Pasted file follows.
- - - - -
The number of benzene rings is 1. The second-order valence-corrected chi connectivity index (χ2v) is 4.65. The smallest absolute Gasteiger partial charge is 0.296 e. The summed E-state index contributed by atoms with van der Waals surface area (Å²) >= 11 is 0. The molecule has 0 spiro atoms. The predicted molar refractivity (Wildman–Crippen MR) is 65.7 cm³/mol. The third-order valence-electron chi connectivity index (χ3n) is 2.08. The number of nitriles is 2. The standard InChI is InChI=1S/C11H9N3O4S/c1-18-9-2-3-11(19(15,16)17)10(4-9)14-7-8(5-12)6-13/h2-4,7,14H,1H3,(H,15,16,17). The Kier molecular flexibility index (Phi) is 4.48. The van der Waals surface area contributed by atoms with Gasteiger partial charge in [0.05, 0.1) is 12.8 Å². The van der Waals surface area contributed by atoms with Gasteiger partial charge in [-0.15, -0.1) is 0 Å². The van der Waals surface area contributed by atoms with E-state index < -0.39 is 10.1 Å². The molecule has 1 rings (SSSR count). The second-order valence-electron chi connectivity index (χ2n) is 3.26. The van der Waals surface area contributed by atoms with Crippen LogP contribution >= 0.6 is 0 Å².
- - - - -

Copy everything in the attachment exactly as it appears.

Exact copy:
The number of benzene rings is 1. The second-order valence-corrected chi connectivity index (χ2v) is 4.65. The smallest absolute Gasteiger partial charge is 0.296 e. The summed E-state index contributed by atoms with van der Waals surface area (Å²) >= 11 is 0. The molecule has 0 spiro atoms. The predicted molar refractivity (Wildman–Crippen MR) is 65.7 cm³/mol. The third-order valence-electron chi connectivity index (χ3n) is 2.08. The number of nitriles is 2. The standard InChI is InChI=1S/C11H9N3O4S/c1-18-9-2-3-11(19(15,16)17)10(4-9)14-7-8(5-12)6-13/h2-4,7,14H,1H3,(H,15,16,17). The Kier molecular flexibility index (Phi) is 4.48. The van der Waals surface area contributed by atoms with Gasteiger partial charge in [0.05, 0.1) is 12.8 Å². The van der Waals surface area contributed by atoms with Gasteiger partial charge in [-0.15, -0.1) is 0 Å². The van der Waals surface area contributed by atoms with E-state index < -0.39 is 10.1 Å². The molecule has 1 rings (SSSR count). The second-order valence-electron chi connectivity index (χ2n) is 3.26. The van der Waals surface area contributed by atoms with Crippen LogP contribution >= 0.6 is 0 Å².